My Mother's Hands
Because my twin brother and I were only two months old when our father left, I didn't hear the shock in my mother's voice when she picked up the phone and he told her he was moving out. I didn't hear her cry. I didn't understand the despair she felt as a suddenly single parent with no job, no money, and no help from her family or the government.
It was 1952, and the divorce rate then was four couples per thousand. No, that's not a typo. Per thousand. Suddenly she was not only in a minority, but also in a minority that at the time was looked down upon by the vast majority of society.
But my mom didn't curse God. Or even my father. (I was always amazed at how respectful she was of him as I grew older). She dried her tears and started business school. She became a career woman in the early 50's, a pioneer by circumstances, not by choice.
She was the thirteenth employee at First Federal Savings and Loan. She would ascend to the level of First-Vice-President before being forced to medically retire. Because of her accomplishment of opening almost 20 branch offices in one year in 1956, the Wall Street Journal did a story on her. Including their famous "pen and ink" picture on the front page! And she became the first woman "loaned executive" to the United Way in the United States. She rated an article about it, because it was such a breakthrough in business. But despite all she accomplished in business, her career was always secondary to her three sons, Joe, Jeff, and me.
Although she was solely responsible for supporting my brothers and me, she also got us involved in sports, took us camping, put posters of sports heroes up on our walls, and took us to see the Dodgers and Giants when they came to Phoenix for spring training. We got to see baseball greats like Sandy Koufax and Don Drysdale (Yes I still have their autographs!). We met "Dizzy" Dean and Pee Wee Reece. At the time they were CBS baseball announcers—but if you've seen the movie, 42, you'll know the name, Pee Wee Reece. He was the Dodger short stop who put his arm around Jackie Robinson in one of the most famous sports photographs in history. (And yes, I have Dizzy and Pee Wee's autographs, too).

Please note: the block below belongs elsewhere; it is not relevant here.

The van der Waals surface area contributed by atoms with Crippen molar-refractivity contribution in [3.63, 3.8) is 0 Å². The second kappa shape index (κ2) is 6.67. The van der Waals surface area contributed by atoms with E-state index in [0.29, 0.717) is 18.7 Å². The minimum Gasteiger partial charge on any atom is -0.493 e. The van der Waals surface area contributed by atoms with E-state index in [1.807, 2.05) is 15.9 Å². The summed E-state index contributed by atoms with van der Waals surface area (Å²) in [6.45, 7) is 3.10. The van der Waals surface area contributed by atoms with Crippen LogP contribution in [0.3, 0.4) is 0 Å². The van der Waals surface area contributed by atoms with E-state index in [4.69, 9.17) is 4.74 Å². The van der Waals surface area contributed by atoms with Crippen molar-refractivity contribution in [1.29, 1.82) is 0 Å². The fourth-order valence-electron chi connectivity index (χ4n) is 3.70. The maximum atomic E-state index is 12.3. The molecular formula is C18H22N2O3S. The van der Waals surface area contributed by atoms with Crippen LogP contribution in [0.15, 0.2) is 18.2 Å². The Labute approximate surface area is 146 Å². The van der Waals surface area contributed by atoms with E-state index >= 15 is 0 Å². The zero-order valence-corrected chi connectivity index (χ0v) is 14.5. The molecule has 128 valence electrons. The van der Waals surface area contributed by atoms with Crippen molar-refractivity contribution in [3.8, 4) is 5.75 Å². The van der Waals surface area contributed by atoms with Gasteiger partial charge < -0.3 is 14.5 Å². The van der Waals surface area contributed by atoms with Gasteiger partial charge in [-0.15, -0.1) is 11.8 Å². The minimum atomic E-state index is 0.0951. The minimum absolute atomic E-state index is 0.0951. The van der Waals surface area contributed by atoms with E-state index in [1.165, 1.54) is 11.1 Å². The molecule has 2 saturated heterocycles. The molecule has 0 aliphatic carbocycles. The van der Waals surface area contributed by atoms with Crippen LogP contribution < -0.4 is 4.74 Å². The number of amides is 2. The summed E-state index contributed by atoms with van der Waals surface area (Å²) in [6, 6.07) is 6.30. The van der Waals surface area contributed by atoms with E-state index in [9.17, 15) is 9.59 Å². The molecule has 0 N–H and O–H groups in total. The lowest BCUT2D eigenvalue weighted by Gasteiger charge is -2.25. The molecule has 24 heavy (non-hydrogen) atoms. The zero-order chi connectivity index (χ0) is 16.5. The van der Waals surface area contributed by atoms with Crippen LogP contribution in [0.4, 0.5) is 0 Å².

When I think of my childhood, my thoughts range over a thousand pictures. The ways her eyes would "brighten" every time she saw us as she drove home from work. The way she really LISTENED to you and acted like what you said was important—and it was to her.
But then came a number of pictures I remember that weren't so pretty: of her in doctor's offices. Then all the hospital stays. She had been stricken with rheumatoid arthritis when we were still in grade school. It would rob her of her career and more and more mobility by the time we were in high school.
She would end up with two artificial ankles, two artificial knees, two artificial hips, and an elbow replacement that didn't work—so they had to "freeze" that arm. Why two? Because surgical implants back in the 50's and 60's aren't what they are today. Her artificial ankle would shatter... and so another surgery to put a second ankle in. And on and on.
I saw my mother lose so much.
I cannot remember a single night growing up when she didn't cry out in pain. I'd get up sometimes, and walk to her bedroom door. I'd even open it slightly sometimes and peer in. She'd have rolled over and cried out in pain... but then gone back to sleep... until the next time.
But during that time, I also saw something else. Something that was and still remains in my mind and heart—a tremendous "blessing."
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